I read this book for one simple reason: it was one of just six books on the "short list" of the Army Command and General Staff College Commander's Counterinsurgency Reading List. Moreover, it was touted as "an excellent overview of the broader radical Islamic insurgency." After reading "The War for Muslim Minds" by the French political scientist Gilles Kepel I find such strong endorsement from the United States Armed Forces rather puzzling.
To begin with, there is nothing new to be found here. Giles delivers a basic narrative on the confluence of events that have led to the current conflict in the Middle East: the second Intifada, the ascendancy of the neoconservative movement in the United States, the emergence of Al Qaeda, the Wahhabite religious awakening (sahwa) in Saudi Arabia, and the post-invasion civil war in Iraq. Each of these issues has been better and more fully addressed elsewhere. For instance, Giles' chapter on "The Neoconservative Revolution" is essentially a redaction of James Mann's "The Rise of Vulcans," only more condemnatory and less accurate (I tend to agree with Tom Ricks' assessment that the neocons have "been given too much blame and too much credit"). His chapter on the foundation and rise of Al Qaeda ("Striking at the Faraway Enemy") is a weak synopsis of Lawrence Wright's Pulitzer Prize Winning "The Looming Tower." To the extent that Giles has added anything new to previous works, it would be his thinly veiled anti-American tilt to the overall storyline. (Giles accepts as indisputable fact the argument that the pre-invasion claim of WMDs in Iraq was a bald-faced lie used as pretext to overthrow Saddam for the sake of Israel's security. My question to those who subscribe to that belief has always been: if the administration was willing to go to such mendacious lengths, why not conduct an equally complex conspiracy to plant evidence to justify the original lie?)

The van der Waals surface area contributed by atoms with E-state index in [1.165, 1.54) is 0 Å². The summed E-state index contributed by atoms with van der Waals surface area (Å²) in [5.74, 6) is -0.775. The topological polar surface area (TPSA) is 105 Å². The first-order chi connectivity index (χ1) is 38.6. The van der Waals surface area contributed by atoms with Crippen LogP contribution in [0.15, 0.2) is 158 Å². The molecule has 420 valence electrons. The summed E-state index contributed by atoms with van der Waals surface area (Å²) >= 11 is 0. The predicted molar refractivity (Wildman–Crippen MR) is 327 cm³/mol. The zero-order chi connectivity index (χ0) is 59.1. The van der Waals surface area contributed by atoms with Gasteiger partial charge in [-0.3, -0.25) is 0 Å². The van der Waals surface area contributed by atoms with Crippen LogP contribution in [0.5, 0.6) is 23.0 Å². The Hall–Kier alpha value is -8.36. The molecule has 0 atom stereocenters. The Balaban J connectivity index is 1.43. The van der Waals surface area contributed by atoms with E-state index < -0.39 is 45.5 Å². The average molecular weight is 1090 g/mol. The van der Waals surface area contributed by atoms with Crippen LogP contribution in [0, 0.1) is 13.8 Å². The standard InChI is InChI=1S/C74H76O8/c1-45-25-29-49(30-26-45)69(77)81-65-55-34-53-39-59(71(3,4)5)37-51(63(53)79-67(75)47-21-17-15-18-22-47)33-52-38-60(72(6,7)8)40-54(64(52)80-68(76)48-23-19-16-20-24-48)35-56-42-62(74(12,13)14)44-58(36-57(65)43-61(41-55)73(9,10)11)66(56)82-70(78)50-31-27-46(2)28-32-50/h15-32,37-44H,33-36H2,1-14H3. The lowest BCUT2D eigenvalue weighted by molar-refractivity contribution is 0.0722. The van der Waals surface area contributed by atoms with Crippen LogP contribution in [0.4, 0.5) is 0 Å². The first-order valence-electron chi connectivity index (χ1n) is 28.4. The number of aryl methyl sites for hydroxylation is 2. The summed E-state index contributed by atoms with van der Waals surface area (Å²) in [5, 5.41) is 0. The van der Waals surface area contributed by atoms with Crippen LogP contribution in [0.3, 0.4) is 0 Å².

But these are just quibbles. The main reason "The War for Muslim Minds" disappoints is that the author fundamentally fails to address the compelling central thesis of the book - "the most important battle in the war for Muslim minds during the next decade will be fought not in Palestine or Iraq but in communities of believers on the outskirts of London, Paris, and other European cities, where Islam is already a growing part of the West." The final chapter ("The Battle for Europe") supposedly addresses this challenge of winning second generation European-Muslims away from both the quietist salafist and violent jihadist influences; however, Giles focuses almost exclusively on a situation report from France circa 2004 with heavy emphasis on the controversial Islamic activist Tariq Ramadan. He suggests that the ability of the West to win-over their second-generation Muslim citizens to a universalist notion of citizenship and civil, open society will determine the outcome of the current ideological confrontation that is, in his mind, every bit as threatening to twenty-first century peace as communism was to the twentieth. Yet Kepel does not offer any pragmatic solutions or even novel insights as to how the West can successfully compete with the powerful elements in the European-Muslim communities who stridently resist cultural and political integration.
Finally, there is a sobering, defeatist message in this book. Giles contends that "though the ultimate goals of jihadists and neoconservatives diverged, their proximate goals were remarkable aligned: ousting the region's regimes, whose authoritarianism and corruption they both abhorred." He suggests that a shake-out in the Middle East is indeed coming and that the neocons vision of "a virtuous cycle of missiles and tanks, liberation and democratization" is losing out to Al Qaeda's dream of a new greater Islamic Caliphate.